Phillip and I just celebrated our 10th anniversary with a mini road trip.
I try not too get mushy here often.
But this seems like a fitting occasion to mention I am so crazy about this super smart, sweet, handsome guy. Phillip is my favorite person to be with on a road trip – or just hanging out at the house – and he makes me laugh harder than anyone.
“If you thought the internet was big, this is going to be bigger.”
–Mark Hatch, TechShop CEO on the Maker Movement
Brit + Co’s Re:Make event in San Francisco was all about the Maker Movement with a conference on Day 1 and community festival on Day 2.
Certain themes recurred throughout the day – storytelling, craftsmanship, being true to your style, creativity. I got to discuss it all over a lunch with speakers and other Brit + Co contributors, definitely a highlight!
Who is a maker?
“The maker movement is the next revolution in society. Welcome to the Revolution.”
–Mark Hatch, super quotable speaker
A maker is simply someone who enjoys making stuff, whether it’s food or furniture, rugs or robots, strawberry cocktails or Storm Trooper costumes. Yep. In fact, ”Most Star Wars fans are makers,” according to Mashable Editor and How Star Wars Conquered the Universe author Chris Taylor. (We came to the same conclusion about the Comicon community.)
Makers may use traditional techniques (hand embroidery) or modern tech (3D printing) or some combination (the fan-built, Arduino-controlled R2D2, who accompanied Chris during his talk).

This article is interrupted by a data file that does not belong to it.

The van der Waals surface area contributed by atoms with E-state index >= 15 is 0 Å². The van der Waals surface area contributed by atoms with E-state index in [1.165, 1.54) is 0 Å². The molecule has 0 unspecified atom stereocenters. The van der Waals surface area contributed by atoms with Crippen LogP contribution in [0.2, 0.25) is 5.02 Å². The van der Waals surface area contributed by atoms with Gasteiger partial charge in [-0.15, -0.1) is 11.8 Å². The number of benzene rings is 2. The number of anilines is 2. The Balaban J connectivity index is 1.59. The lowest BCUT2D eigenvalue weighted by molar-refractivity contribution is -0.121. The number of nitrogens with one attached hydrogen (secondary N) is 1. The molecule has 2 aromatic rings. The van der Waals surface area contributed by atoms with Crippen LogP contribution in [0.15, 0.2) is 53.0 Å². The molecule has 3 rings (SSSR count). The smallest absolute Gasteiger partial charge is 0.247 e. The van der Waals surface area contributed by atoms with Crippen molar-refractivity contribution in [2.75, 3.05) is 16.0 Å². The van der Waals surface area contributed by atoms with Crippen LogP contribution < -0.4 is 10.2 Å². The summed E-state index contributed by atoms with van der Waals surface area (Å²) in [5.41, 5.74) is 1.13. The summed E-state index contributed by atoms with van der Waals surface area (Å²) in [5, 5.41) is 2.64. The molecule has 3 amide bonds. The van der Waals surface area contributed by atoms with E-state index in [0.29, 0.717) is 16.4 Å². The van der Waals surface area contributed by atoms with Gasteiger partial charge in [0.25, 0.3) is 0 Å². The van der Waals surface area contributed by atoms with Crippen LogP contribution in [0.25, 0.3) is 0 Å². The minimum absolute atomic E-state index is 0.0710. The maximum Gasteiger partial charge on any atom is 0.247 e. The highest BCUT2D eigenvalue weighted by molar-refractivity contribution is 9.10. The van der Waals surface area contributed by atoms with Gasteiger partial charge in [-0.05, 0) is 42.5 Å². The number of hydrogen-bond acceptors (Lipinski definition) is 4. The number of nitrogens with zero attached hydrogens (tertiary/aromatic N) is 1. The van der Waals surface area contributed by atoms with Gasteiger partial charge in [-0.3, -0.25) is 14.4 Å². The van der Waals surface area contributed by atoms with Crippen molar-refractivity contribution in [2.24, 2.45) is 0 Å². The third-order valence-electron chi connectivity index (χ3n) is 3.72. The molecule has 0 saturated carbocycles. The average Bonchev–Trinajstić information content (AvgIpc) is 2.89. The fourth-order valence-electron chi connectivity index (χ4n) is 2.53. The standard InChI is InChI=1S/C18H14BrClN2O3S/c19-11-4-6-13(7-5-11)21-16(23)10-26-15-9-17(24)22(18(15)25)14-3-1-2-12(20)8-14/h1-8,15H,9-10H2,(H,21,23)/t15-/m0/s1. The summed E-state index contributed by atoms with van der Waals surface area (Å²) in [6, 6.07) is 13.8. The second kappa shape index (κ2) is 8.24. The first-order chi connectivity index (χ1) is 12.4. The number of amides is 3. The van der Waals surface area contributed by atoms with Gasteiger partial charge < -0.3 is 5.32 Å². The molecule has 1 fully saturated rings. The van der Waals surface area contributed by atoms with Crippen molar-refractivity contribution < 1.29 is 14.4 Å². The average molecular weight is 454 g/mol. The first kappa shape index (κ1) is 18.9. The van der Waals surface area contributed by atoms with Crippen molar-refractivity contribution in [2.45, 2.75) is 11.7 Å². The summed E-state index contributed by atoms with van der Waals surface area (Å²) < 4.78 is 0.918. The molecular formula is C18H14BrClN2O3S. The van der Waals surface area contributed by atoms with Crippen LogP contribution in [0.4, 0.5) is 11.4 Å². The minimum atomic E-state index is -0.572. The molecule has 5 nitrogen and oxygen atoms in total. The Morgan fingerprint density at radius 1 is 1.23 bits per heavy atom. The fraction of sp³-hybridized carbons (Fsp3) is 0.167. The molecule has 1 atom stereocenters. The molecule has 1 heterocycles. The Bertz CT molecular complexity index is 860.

More and more people are are choosing the DIY route, and it’s starting to affect both culture and commerce. This is the Maker Movement.
Some call it a Revolution.
Brit + Co put together a report on the Maker Movement. Their survey found that 8 out of 10 adults fit their definition of maker. During her opening keynote, Founder Brit Morin said that, while the Movement “skews female,” women don’t always see themselves as part of it. Instead, they think of it as something “male and techie.”
Women also tend to devalue their own skills and creativity. I see this at my CraftHack group all the time. Women will be working on these awesome projects but a lot of times just shrug them off.
I believe that everyone is creative. But, as adults (especially as women), we’re often afraid to express ourselves. Making something – however imperfect – helps us tap into the fearless self-expression we had as children. Practicing creativity opens the door to more creativity.
Makers Gonna (Re)Make
There were plenty of opportunities to be creative and make stuff at Re:Make. As soon as you walked in, you could take part in a giant collaborative paint-by-number (with paint from sponsor Lowe’s, of course!). We took Make Breaks for crafting cork vases and decorating cupcakes. The second day there were DIY stations scattered throughout the festival.
More conferences should include DIY projects! They’re great icebreakers and a great rest from information overload.
What made the Maker Movement happen now?
1. New ways to learn
Brit also noted that makers tend to be early adopters of technology. However, “only 17% are using tech for making.” Instead, they’re using it to learn how to make things by hand, find inspiration, share ideas, watch tutorials. “The Maker Movement is not just tech, it’s about traditional arts and crafts resurrecting in society.”
Mark Hatch observed that “we live in an era where you can pick up the skills to do almost anything in 90 days.”
The Michaels spokesperson echoed this later in the day. Their customers used to have deep knowledge of one craft. Now they usually have a broader range of skills, because it’s so much easier to learn via online platforms like YouTube, Instagram, and Pinterest. Information has become more accessible.